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Gene mutation implicated in cancer risk also linked to lower ovarian egg count

May 18, 2016

Women with a gene mutation known to increase their cancer risk may have fewer eggs in their ovaries, which may have implications for family planning.

The international study led by Peter MacCallum Cancer Centre Oncologist and National Breast Cancer Foundation Fellow, Professor Kelly-Anne Phillips, checked the levels of an indicator of egg count , the anti-Müllerian hormone (AMH), in women with either the BRCA1 or BRCA2 gene mutation.

Women with these gene mutations are also at higher risk of cancers of the breast, ovaries, fallopian tubes and peritoneum.

BRCA1 mutation plays key part

Women with a BRCA2 mutation were found to have similar AMH levels to women of the same age who did not carry either mutation (non-carriers). However, women with a BRCA1 mutation had AMH concentrations that were, on average, 25% lower than women of the same age who did not carry the mutation.

“This means that women in their mid-30s who carry the BRCA1 mutation have, on average, ovarian reserves similar to those of non-carriers who are two years older,” said Professor Phillips.

Through a woman’s lifetime, AMH levels decline in line with the number of eggs remaining in her ovaries. Professor Phillips says it was important to note AMH was only one indicator of potential fertility; women with low AMH levels can sometimes still have a baby while women with high AMH levels are sometimes unable to do so.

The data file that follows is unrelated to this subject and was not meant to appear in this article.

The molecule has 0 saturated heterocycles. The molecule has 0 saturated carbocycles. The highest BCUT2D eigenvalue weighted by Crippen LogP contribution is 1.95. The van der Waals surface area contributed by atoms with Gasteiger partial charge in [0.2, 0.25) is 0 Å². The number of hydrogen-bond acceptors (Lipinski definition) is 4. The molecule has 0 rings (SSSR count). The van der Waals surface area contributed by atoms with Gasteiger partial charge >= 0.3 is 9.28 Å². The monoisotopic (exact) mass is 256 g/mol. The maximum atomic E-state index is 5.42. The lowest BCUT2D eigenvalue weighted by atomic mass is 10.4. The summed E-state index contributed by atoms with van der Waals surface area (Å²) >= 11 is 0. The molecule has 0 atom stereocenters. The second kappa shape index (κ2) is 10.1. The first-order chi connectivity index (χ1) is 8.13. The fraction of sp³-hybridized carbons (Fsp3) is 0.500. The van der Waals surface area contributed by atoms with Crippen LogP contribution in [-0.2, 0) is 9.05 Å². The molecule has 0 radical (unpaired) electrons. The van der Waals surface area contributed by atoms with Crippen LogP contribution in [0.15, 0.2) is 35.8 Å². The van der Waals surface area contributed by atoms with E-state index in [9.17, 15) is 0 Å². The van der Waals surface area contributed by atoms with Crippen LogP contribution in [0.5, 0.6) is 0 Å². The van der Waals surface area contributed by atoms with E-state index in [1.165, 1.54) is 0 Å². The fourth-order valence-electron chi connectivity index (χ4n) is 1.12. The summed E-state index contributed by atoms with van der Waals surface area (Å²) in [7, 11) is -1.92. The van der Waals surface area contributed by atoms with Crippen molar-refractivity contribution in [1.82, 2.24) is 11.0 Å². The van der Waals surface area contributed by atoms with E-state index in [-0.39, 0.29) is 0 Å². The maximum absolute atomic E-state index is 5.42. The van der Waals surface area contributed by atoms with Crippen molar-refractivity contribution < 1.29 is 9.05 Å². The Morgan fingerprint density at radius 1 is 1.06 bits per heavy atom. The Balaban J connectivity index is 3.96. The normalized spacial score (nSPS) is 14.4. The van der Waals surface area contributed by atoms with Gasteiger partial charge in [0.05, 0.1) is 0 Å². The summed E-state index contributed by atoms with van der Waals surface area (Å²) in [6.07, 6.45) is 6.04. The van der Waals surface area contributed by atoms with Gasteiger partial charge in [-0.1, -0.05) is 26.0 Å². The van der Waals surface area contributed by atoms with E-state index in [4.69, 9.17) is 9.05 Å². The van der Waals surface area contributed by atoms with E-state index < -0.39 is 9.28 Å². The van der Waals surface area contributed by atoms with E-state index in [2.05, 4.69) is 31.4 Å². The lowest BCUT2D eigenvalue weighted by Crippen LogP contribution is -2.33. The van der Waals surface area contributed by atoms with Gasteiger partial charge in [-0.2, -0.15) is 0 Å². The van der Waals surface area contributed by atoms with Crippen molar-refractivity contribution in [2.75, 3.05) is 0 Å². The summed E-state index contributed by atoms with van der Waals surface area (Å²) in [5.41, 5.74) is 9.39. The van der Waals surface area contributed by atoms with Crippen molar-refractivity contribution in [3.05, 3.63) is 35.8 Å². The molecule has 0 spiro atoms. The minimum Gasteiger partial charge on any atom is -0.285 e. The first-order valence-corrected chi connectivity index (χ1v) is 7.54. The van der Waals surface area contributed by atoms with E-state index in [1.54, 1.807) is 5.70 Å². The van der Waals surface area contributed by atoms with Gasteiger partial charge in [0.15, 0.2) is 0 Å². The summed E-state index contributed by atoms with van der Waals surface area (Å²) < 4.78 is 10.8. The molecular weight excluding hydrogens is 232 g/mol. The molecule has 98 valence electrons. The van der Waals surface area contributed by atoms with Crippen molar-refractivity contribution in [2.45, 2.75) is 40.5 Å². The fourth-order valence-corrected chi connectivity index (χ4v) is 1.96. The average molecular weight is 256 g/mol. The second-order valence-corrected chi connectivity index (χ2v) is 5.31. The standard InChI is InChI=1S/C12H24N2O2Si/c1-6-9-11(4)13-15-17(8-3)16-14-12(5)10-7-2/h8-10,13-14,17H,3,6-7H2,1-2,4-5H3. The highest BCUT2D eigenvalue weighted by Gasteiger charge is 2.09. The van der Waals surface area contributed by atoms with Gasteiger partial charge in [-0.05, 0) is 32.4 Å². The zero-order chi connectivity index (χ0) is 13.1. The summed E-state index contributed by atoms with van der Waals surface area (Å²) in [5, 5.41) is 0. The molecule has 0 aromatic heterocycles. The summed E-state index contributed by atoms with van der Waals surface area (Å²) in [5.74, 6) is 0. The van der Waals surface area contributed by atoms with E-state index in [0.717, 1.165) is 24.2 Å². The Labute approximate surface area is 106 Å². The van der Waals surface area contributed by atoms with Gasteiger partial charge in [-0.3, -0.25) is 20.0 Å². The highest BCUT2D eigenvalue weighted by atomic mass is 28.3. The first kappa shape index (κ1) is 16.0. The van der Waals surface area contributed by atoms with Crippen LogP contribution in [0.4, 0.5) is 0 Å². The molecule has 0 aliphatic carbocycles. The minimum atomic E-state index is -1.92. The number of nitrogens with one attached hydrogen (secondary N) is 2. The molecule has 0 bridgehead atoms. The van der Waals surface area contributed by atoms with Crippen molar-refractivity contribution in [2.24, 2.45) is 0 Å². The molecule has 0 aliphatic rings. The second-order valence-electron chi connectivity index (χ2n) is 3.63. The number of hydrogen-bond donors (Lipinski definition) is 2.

“However, our findings suggest that women carrying the BRCA1 mutation who wish to have children should avoid, where possible, delaying pregnancy until their late 30s or 40s when fertility is reduced anyway because of their age.”

DNA repair and gene mutations

Inefficient DNA repair has been shown to contribute to the ageing of a woman’s eggs and BRCA1 and BRCA2 are both integral to mending breaks that occur in DNA.

“BRCA2 has a more limited role in double-strand DNA break repair compared with BRCA1 and BRCA2 mutation carriers tend to develop fewer cancers, and at a later age, compared with BRCA1 mutation carriers,” Professor Phillips said.

“So it is credible that any effect of mutation status on ovarian reserve would be more pronounced in BRCA1 mutation carriers. There may be a lesser effect in BRCA2 mutation carriers as well, but our study did not have adequate power to detect it.”

Findings also suggest women with BRCA1 mutations who develop cancer could be at a higher than average risk of early chemotherapy-induced menopause, though Professor Phillips said more research was needed to confirm this.

The study was published in the journal Human Reproduction and it was supported by a grant from the National Breast Cancer Foundation browse around this site.

This news article was originally posted on the Peter Mac website. Image of Professor Phillips with her patients provided courtesy of Peter Mac.

The Australian Cancer Research Foundation has supported research at Peter MacCallum  Cancer Centre by providing three grants, totalling AUD $7 million, towards cutting edge cancer research equipment and technology.

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